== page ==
Find one that works for you and, more importantly, works for those around you. The last thing to do is if you're giving constructive feedback, ensure that you've got your data. Actually use facts, specific days, specific activities, the things that they did or did not deliver on, and then it's more valid to the individual. So most of us, if you give open sort of constructive feedback, it's not highly valued and it actually becomes offensive, so you need to explain when you did this.

On this day, this was the outcome. And now that leads me nicely into the model. So one model I've found helpful is the situational behaviour model and impact. So this model talks about what was the situation? What were the behaviours observed? And what was the impact on that? So in this case, it was a detrimental impact.

What we need to do is describe the situation. So there may be one or more situations and you go through each one. So first off, talk about the situation. What did you observe? And then talk about what were the behaviours that you also observed that align with that?

For example, you've noticed that Frank in meetings has a tendency to talk over other people that he does not agree with. So he's using a method of countering anybody else's point of view and keep pushing his to the fore, and that's not really the way a team will fully debate things. So you decide you wanna take Frank on about this, and so you take him aside in a private situation and you begin to give him some feedback about that. So the situation was in the meeting that we just had, I noticed that, and I've noticed a number of occasions on Friday's meeting, the Monday before's meeting, there's a trend that I'm not sure you're aware of and I wanna bring it to your attention, 'cause I'm finding it's disrupting the team's effectiveness.

And that is when people are putting forward points of view, you're actually talking over the top of them and drowning them out. Are you aware that you do that? And then listen to them. And usually that's driven by passion. Someone has an idea, they get really passionate about the idea, and they wanna drive that idea home and they stop listening to other ideas.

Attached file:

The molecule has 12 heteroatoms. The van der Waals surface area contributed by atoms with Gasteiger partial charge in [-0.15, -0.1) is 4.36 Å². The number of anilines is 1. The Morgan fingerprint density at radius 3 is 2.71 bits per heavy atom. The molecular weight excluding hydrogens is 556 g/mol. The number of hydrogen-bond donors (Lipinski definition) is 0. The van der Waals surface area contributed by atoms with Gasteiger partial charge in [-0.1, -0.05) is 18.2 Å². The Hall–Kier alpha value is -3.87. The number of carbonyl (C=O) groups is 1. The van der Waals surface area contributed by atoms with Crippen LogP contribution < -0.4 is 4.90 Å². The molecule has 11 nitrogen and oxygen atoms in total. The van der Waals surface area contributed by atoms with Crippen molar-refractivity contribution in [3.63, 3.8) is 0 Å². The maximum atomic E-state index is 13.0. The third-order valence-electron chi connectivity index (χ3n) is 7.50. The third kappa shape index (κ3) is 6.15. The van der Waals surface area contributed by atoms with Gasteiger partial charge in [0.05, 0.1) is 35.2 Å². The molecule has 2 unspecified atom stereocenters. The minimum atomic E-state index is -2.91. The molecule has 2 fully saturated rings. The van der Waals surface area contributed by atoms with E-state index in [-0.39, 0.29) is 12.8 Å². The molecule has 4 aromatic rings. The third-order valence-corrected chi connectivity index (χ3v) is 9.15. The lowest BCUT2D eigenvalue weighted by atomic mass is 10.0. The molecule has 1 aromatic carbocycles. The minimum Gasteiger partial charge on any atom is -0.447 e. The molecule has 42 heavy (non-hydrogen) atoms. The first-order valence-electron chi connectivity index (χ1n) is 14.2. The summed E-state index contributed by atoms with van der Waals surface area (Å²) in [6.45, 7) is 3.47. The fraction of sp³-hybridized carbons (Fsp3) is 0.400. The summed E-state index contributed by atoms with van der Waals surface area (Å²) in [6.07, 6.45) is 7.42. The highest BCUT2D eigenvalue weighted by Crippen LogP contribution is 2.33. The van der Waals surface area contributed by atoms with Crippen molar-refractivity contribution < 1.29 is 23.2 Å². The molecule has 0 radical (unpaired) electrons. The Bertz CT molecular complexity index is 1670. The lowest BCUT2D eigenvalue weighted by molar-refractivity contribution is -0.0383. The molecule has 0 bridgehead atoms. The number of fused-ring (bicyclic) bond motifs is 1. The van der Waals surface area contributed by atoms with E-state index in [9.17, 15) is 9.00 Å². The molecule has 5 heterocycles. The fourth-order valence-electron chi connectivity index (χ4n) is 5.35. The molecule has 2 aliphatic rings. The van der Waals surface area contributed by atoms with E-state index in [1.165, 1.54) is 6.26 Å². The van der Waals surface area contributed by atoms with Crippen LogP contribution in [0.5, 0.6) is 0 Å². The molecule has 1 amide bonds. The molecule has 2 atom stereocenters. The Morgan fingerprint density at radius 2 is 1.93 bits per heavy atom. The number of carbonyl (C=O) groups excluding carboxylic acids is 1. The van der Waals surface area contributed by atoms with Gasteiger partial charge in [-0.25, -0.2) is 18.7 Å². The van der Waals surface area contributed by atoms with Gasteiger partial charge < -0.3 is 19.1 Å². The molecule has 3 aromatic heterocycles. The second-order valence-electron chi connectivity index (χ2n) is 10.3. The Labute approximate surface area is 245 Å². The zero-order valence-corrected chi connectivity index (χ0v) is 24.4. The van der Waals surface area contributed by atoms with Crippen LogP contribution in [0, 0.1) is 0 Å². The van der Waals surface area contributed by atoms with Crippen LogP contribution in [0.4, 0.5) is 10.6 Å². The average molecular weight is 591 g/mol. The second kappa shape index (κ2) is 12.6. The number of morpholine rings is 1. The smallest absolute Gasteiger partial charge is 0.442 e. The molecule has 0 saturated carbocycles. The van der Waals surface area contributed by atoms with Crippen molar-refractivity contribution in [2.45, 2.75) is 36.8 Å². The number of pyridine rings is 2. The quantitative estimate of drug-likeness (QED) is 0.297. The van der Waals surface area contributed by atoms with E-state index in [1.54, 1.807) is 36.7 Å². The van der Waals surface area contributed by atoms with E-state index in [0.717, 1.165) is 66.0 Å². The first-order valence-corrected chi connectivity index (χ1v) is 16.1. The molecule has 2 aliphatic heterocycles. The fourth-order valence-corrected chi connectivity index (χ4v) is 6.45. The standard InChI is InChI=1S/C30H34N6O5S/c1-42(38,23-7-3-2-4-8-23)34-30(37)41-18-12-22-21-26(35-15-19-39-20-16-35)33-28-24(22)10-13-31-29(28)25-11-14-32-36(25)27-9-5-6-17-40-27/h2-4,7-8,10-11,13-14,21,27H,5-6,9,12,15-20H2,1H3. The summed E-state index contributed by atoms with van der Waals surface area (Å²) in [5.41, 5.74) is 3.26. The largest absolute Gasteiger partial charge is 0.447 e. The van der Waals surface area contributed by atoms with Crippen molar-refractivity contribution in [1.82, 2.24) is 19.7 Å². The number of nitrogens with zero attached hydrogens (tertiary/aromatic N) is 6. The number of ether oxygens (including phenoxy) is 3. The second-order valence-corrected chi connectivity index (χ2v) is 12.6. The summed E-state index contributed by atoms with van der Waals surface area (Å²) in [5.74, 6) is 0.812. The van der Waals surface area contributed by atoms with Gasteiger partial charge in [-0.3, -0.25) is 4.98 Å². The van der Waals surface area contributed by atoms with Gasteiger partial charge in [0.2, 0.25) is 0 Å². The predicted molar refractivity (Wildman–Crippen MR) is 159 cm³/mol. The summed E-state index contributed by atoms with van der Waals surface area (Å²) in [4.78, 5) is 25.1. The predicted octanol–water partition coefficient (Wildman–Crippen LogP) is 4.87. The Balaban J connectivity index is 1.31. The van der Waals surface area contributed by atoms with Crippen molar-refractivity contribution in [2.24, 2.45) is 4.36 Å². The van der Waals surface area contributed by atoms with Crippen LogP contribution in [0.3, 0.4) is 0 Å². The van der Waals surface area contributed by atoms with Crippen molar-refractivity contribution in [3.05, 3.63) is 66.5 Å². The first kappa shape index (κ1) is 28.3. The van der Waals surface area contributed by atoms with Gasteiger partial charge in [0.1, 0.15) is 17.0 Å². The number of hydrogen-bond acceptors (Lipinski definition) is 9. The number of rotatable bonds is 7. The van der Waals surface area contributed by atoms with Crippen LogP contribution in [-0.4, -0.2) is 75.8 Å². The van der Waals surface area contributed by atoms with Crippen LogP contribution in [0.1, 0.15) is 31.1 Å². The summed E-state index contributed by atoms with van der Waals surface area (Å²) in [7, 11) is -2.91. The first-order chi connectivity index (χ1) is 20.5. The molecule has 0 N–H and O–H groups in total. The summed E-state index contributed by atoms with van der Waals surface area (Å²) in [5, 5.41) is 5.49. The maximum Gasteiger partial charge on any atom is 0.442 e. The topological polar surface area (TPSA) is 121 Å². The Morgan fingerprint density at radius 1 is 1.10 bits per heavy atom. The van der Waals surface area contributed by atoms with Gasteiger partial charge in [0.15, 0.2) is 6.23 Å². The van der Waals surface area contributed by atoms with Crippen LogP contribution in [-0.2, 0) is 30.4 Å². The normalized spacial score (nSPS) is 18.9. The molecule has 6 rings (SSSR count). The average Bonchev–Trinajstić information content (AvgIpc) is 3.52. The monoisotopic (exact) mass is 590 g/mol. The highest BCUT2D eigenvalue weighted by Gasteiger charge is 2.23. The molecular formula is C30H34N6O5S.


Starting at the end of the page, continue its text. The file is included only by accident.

The leader's job in that meeting would have been to say, look, Frank, you got a really valid point here. Has anybody else got any comments on that? And then if people agree with Frank, then you keep that going. If they don't disagree with Frank because, then you need to actually get him to wind down and back off a bit.

And that's the impact. So then you explain. You describe the situation. You talked about the behaviour that was observed, and then you talk about the impact. Frank, when you were doing that, did you not realise everybody was just switched off in the meeting? It was like, Frank's gonna get his point of view across. He's no longer listening to us, so we'll just shut up and do nothing. And that's not productive. That's not the environment we agreed and brought into in our team culture.

Situation observed, the behaviour observed, and the impact of those two combined. That's a very clear and easy way to explain and give negative feedback. And you give them a chance to respond to that. And more importantly, you need a commitment from them that having understood the issue and the impact that they will actually conduct themselves differently, and that's what you're looking for.

I wish you well. It's a challenge as always, but don't overcook it. Keep it simple. Be there for the other person, and you'll connect with them, you'll build the empathy required to have these sort of conversations. Wishing you every success.